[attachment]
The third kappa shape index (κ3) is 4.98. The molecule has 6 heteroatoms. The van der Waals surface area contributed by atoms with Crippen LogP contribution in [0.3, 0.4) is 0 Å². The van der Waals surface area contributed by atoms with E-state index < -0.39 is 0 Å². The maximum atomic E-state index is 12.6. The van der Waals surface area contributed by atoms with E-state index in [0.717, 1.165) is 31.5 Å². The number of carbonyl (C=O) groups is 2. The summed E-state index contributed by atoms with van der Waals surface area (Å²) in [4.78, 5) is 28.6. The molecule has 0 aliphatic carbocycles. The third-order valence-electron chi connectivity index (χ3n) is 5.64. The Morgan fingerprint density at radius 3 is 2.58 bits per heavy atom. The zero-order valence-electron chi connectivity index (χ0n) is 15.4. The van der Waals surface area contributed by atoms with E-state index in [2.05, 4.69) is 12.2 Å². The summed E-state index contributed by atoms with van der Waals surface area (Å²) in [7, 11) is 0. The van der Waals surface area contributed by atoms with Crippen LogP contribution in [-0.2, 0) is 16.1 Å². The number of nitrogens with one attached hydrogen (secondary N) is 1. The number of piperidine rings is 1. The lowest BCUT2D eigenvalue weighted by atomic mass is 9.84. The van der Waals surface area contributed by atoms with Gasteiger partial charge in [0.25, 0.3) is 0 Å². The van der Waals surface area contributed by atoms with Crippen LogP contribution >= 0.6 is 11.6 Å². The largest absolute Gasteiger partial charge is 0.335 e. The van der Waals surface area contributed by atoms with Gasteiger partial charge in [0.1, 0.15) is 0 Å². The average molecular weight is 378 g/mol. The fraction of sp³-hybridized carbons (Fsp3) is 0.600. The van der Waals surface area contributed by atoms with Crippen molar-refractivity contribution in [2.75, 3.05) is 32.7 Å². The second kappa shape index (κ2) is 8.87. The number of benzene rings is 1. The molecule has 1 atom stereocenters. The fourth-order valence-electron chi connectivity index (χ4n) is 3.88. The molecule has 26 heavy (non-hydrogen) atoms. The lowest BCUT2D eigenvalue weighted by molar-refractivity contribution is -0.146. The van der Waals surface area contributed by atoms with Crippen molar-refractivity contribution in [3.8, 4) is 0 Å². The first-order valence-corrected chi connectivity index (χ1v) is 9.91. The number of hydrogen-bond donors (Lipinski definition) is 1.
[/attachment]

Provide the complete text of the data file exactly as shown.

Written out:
The third kappa shape index (κ3) is 4.98. The molecule has 6 heteroatoms. The van der Waals surface area contributed by atoms with Crippen LogP contribution in [0.3, 0.4) is 0 Å². The van der Waals surface area contributed by atoms with E-state index < -0.39 is 0 Å². The maximum atomic E-state index is 12.6. The van der Waals surface area contributed by atoms with E-state index in [0.717, 1.165) is 31.5 Å². The number of carbonyl (C=O) groups is 2. The summed E-state index contributed by atoms with van der Waals surface area (Å²) in [4.78, 5) is 28.6. The molecule has 0 aliphatic carbocycles. The third-order valence-electron chi connectivity index (χ3n) is 5.64. The Morgan fingerprint density at radius 3 is 2.58 bits per heavy atom. The zero-order valence-electron chi connectivity index (χ0n) is 15.4. The van der Waals surface area contributed by atoms with E-state index in [2.05, 4.69) is 12.2 Å². The summed E-state index contributed by atoms with van der Waals surface area (Å²) in [7, 11) is 0. The van der Waals surface area contributed by atoms with Crippen LogP contribution in [-0.2, 0) is 16.1 Å². The number of nitrogens with one attached hydrogen (secondary N) is 1. The number of piperidine rings is 1. The lowest BCUT2D eigenvalue weighted by atomic mass is 9.84. The van der Waals surface area contributed by atoms with Gasteiger partial charge in [0.25, 0.3) is 0 Å². The van der Waals surface area contributed by atoms with Crippen LogP contribution >= 0.6 is 11.6 Å². The largest absolute Gasteiger partial charge is 0.335 e. The van der Waals surface area contributed by atoms with Gasteiger partial charge in [0.1, 0.15) is 0 Å². The average molecular weight is 378 g/mol. The fraction of sp³-hybridized carbons (Fsp3) is 0.600. The van der Waals surface area contributed by atoms with Crippen molar-refractivity contribution in [2.75, 3.05) is 32.7 Å². The second kappa shape index (κ2) is 8.87. The number of benzene rings is 1. The molecule has 1 atom stereocenters. The fourth-order valence-electron chi connectivity index (χ4n) is 3.88. The molecule has 26 heavy (non-hydrogen) atoms. The lowest BCUT2D eigenvalue weighted by molar-refractivity contribution is -0.146. The van der Waals surface area contributed by atoms with Crippen molar-refractivity contribution in [3.8, 4) is 0 Å². The first-order valence-corrected chi connectivity index (χ1v) is 9.91. The number of hydrogen-bond donors (Lipinski definition) is 1.